New Study: Abstinence-Based Sex Ed Works

Flickr/ <a href="http://search.creativecommons.org/">Phauly</a> (Creative Commons)


Abstinence-only education free of traditional, unrealistic, wait-until-marriage preaching can delay teens’ sexual debuts, researchers reported Monday. The landmark study, published in the February issue of Archives of Pediatrics and Adolescent Medicine, is the first to show that an abstinence-only program can successfully reduce the number of teens losing their virginity, challenging the reams of research that show otherwise. Could it color the country’s approach to preventing unwanted pregnancies and STDs among teens?

Possibly, but the program researchers studied differs from conventional ones in a major way. Instead of simply disparaging pre-marital sex or condom usage, the program’s teachers encouraged the (mostly 12-year-old) black students in the abstinence-only control group to analyze the benefits and drawbacks of having sex. Many students recorded more cons than pros. Two years later, a third of students in the abstinence-only group said they’d had sex, compared with nearly half of the students who learned about healthy behavior and safe sex in addition to abstinence.

Though proponents of abstinence-only sex ed are cheering the study’s results, it’s unlikely to revive enthusiasm for religious or morals-based abstinence programs. In four of the five states with the highest teen birth rates—Mississippi, Texas, Arkansas, and Arizona—schools are not required to teach sex ed, but if they do, they must teach abstinence. The increasing numbers of pregnant high schoolers in these states, in addition to other factors, shows their model is not working. Even Bristol Palin, whose son recently turned one, told Fox last year that teaching young people abstinence is “not realistic at all.”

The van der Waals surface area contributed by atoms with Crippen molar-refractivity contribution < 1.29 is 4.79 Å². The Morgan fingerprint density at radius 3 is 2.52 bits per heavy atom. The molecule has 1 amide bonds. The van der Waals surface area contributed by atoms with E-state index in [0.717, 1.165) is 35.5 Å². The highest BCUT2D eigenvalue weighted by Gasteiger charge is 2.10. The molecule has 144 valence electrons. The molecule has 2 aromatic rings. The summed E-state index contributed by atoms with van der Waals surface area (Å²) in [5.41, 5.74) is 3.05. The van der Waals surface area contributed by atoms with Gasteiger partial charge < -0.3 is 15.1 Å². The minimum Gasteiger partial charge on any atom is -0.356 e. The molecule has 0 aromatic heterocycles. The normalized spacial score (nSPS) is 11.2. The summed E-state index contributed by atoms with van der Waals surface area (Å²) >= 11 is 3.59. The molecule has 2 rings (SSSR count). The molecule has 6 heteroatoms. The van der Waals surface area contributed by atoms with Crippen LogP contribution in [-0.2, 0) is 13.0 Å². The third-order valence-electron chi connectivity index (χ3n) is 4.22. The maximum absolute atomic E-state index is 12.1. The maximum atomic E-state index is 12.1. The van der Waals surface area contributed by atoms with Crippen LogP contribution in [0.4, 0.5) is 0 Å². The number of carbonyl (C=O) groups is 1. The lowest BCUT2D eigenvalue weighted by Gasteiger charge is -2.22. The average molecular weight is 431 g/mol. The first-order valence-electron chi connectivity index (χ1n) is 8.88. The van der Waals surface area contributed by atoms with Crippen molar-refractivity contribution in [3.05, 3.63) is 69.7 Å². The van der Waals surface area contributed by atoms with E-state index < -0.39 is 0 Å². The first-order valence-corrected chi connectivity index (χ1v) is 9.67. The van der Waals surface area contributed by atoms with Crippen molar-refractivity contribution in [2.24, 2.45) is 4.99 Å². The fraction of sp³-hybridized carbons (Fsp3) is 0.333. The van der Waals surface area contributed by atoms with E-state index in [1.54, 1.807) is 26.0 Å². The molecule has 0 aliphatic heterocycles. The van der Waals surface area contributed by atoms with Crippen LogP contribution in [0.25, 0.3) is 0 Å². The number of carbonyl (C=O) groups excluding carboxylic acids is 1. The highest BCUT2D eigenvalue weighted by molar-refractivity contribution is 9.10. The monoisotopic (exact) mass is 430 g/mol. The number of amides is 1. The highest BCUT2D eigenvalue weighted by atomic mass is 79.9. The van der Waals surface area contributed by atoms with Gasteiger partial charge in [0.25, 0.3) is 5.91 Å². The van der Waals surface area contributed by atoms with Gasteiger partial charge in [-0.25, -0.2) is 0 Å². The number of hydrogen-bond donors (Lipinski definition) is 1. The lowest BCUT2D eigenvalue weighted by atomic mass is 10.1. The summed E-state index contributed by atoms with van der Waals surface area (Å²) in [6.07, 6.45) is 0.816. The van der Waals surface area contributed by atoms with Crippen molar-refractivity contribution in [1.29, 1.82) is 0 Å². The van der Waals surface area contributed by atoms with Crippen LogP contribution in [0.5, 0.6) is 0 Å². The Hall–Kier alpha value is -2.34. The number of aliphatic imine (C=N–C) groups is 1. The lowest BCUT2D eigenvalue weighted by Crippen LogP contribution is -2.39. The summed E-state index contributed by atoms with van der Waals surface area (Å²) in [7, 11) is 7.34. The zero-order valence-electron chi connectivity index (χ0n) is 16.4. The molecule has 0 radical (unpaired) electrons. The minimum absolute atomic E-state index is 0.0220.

President Obama eliminated more than $150 million in federal funding for abstinence-based sex ed programs (which had not been scientifically proven effective), but funded a new $114 million pregnancy prevention initiative that would only suppoprt programs whose effectiveness is scientifically assured. When asked whether the new study’s results would alter the president’s sex education policies, White House spokesman Reid Cherlin told the Associated Press that “Our approach is to use science and evidence to fund what works, while leaving room for innovation and new thinking. We feel the policy we introduced at the beginning of the administration accomplishes that.” But Health and Human Services Department spokesman Nicholas Pappas told the Washington Post that the new study may signal a policy change: “No one study determines funding decisions, but the findings from the research paper suggest that this kind of project could be competitive for grants…”

MORE HARD-HITTING JOURNALISM

In 2014, before Donald Trump announced his run for president, we knew we had to do something different to address the fundamental challenge facing journalism: how hard-hitting reporting that can hold the powerful accountable can survive as the bottom falls out of the news business.

Being a nonprofit, we started planning The Moment for Mother Jones, a special campaign to raise $25 million for key investments to make Mother Jones the strongest watchdog it can be. Five years later, readers have stepped up and contributed an astonishing $23 million in gifts and future pledges. This is an incredible statement from the Mother Jones community in the face of huge threats—both economic and political—against the free press.

Read more about The Moment and see what we've been able to accomplish thanks to readers' incredible generosity so far, and please join them today. Your gift will be matched dollar for dollar, up to $500,000 total, during this critical moment for journalism.

We Recommend

Latest

Sign up for our newsletters

Subscribe and we'll send Mother Jones straight to your inbox.

Get our award-winning magazine

Save big on a full year of investigations, ideas, and insights.

Subscribe

Support our journalism

Help Mother Jones' reporters dig deep with a tax-deductible donation.

Donate

We have a new comment system! We are now using Coral, from Vox Media, for comments on all new articles. We'd love your feedback.